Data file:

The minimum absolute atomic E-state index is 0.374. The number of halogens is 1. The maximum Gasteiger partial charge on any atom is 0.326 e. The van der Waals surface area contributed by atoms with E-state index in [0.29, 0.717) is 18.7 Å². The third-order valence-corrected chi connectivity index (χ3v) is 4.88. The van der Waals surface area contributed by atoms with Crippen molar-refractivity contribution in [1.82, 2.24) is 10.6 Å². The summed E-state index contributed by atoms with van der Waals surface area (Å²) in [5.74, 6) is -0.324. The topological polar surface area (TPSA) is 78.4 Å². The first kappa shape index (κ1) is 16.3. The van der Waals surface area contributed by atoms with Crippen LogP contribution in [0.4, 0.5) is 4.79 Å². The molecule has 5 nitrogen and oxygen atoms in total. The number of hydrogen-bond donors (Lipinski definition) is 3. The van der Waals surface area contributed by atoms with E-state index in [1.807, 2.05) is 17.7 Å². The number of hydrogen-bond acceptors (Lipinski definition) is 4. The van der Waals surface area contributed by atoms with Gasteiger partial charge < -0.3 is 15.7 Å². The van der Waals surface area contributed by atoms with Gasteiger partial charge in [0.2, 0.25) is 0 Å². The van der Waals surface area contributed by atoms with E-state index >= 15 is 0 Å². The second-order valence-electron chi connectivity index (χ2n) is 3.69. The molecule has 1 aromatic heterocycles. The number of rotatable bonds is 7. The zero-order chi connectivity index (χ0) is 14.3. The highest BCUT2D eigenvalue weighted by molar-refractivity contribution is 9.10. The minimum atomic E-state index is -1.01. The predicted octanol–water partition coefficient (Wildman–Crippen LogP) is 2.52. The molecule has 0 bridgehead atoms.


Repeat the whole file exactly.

The minimum absolute atomic E-state index is 0.374. The number of halogens is 1. The maximum Gasteiger partial charge on any atom is 0.326 e. The van der Waals surface area contributed by atoms with E-state index in [0.29, 0.717) is 18.7 Å². The third-order valence-corrected chi connectivity index (χ3v) is 4.88. The van der Waals surface area contributed by atoms with Crippen molar-refractivity contribution in [1.82, 2.24) is 10.6 Å². The summed E-state index contributed by atoms with van der Waals surface area (Å²) in [5.74, 6) is -0.324. The topological polar surface area (TPSA) is 78.4 Å². The first kappa shape index (κ1) is 16.3. The van der Waals surface area contributed by atoms with Crippen LogP contribution in [0.4, 0.5) is 4.79 Å². The molecule has 5 nitrogen and oxygen atoms in total. The number of hydrogen-bond donors (Lipinski definition) is 3. The van der Waals surface area contributed by atoms with E-state index in [1.807, 2.05) is 17.7 Å². The number of hydrogen-bond acceptors (Lipinski definition) is 4. The van der Waals surface area contributed by atoms with Gasteiger partial charge < -0.3 is 15.7 Å². The van der Waals surface area contributed by atoms with Gasteiger partial charge in [0.2, 0.25) is 0 Å². The van der Waals surface area contributed by atoms with E-state index >= 15 is 0 Å². The second-order valence-electron chi connectivity index (χ2n) is 3.69. The molecule has 1 aromatic heterocycles. The number of rotatable bonds is 7. The zero-order chi connectivity index (χ0) is 14.3. The highest BCUT2D eigenvalue weighted by molar-refractivity contribution is 9.10. The minimum atomic E-state index is -1.01. The predicted octanol–water partition coefficient (Wildman–Crippen LogP) is 2.52. The molecule has 0 bridgehead atoms.